REM

Hold on tight—Banyai (Re-Zoom, 1995, etc.) has ``animated'' a new visual adventure that takes place behind closed eyes, where the dreamworld offers many more irrational possibilities than the realms of his earlier work. Fans of Crockett Johnson's Harold will find the magic protocol familiar: A drawn line becomes a pond; the artist's reflection, when swirled in the water and fished out, turns into a coat. The clown, pup, and snowman who populate this world pay tribute to another dreamtime visitor: Windson McCay's Little Nemo. As wordless as Banyai's other books, the illustrations draw onlookers in; the same pictures that turn a frog into a prince also turn the pages and move readers through the book. It ends with a clichÇ—it was all just a dream—but not before the images have been grounded in the real toy vehicles and dolls of the young dreamer's room. (Picture book. 5-9)

Pub Date: May 1, 1997

ISBN: 0-670-87492-2

Page Count: 32

Publisher: Viking

Review Posted Online: May 20, 2010

Kirkus Reviews Issue: May 1, 1997

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DOG HEAVEN

Rylant's debut as a picture book illustrator (not to be confused with her board book debut as a collagist in The Everyday Books, 1993) offers sweet comfort to all who have lost loved ones, pets or otherwise. ``When dogs go to Heaven, they don't need wings because God knows that dogs love running best. He gives them fields. Fields and fields and fields.'' There are geese to bark at, plenty of children, biscuits, and, for those that need them, homes. In page- filling acrylics, small, simply brushed figures float against huge areas of bright colors: pictures infused with simple, doggy joy. At the end, an old man leans on a cane as he walks up a slope toward a small white dog: ``Dogs in Dog Heaven may stay as long as they like. . . .They will be there when old friends show up. They will be there at the door.'' Pure, tender, lyrical without being overearnest, and deeply felt. (Picture book. 5-9)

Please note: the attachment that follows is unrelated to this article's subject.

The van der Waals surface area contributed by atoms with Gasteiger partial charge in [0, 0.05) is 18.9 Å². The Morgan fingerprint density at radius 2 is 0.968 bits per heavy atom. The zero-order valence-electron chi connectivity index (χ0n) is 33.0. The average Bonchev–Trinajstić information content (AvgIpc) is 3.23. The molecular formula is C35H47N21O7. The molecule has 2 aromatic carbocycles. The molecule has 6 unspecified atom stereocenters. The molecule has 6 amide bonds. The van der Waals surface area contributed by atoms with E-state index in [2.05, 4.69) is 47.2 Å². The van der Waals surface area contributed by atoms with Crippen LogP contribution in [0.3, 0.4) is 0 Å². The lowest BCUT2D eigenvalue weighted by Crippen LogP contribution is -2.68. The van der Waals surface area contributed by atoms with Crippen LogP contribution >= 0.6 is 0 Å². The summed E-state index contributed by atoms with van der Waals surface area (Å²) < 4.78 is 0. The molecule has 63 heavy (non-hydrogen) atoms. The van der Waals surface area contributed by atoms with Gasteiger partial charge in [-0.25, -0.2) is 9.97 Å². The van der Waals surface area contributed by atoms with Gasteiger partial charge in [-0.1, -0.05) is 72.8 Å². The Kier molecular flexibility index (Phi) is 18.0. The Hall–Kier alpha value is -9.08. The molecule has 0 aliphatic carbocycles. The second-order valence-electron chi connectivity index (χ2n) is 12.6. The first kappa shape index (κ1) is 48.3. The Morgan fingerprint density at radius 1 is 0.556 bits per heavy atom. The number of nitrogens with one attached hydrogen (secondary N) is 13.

Pub Date: Sept. 1, 1995

ISBN: 0-590-41701-0

Page Count: 32

Publisher: Blue Sky/Scholastic

Review Posted Online: May 20, 2010

Kirkus Reviews Issue: July 1, 1995

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LAST DAY BLUES

From the Mrs. Hartwell's Classroom Adventures series

One more myth dispelled for all the students who believe that their teachers live in their classrooms. During the last week of school, Mrs. Hartwell and her students reflect on the things they will miss, while also looking forward to the fun that summer will bring. The kids want to cheer up their teacher, whom they imagine will be crying over lesson plans and missing them all summer long. But what gift will cheer her up? Numerous ideas are rejected, until Eddie comes up with the perfect plan. They all cooperate to create a rhyming ode to the school year and their teacher. Love’s renderings of the children are realistic, portraying the diversity of modern-day classrooms, from dress and expression to gender and skin color. She perfectly captures the emotional trauma the students imagine their teachers will go through as they leave for the summer. Her final illustration hysterically shatters that myth, and will have every teacher cheering aloud. What a perfect end to the school year. (Picture book. 5-8)

Pub Date: Feb. 1, 2006

ISBN: 1-58089-046-6

Page Count: 32

Publisher: Charlesbridge

Review Posted Online: May 20, 2010

Kirkus Reviews Issue: Jan. 15, 2006

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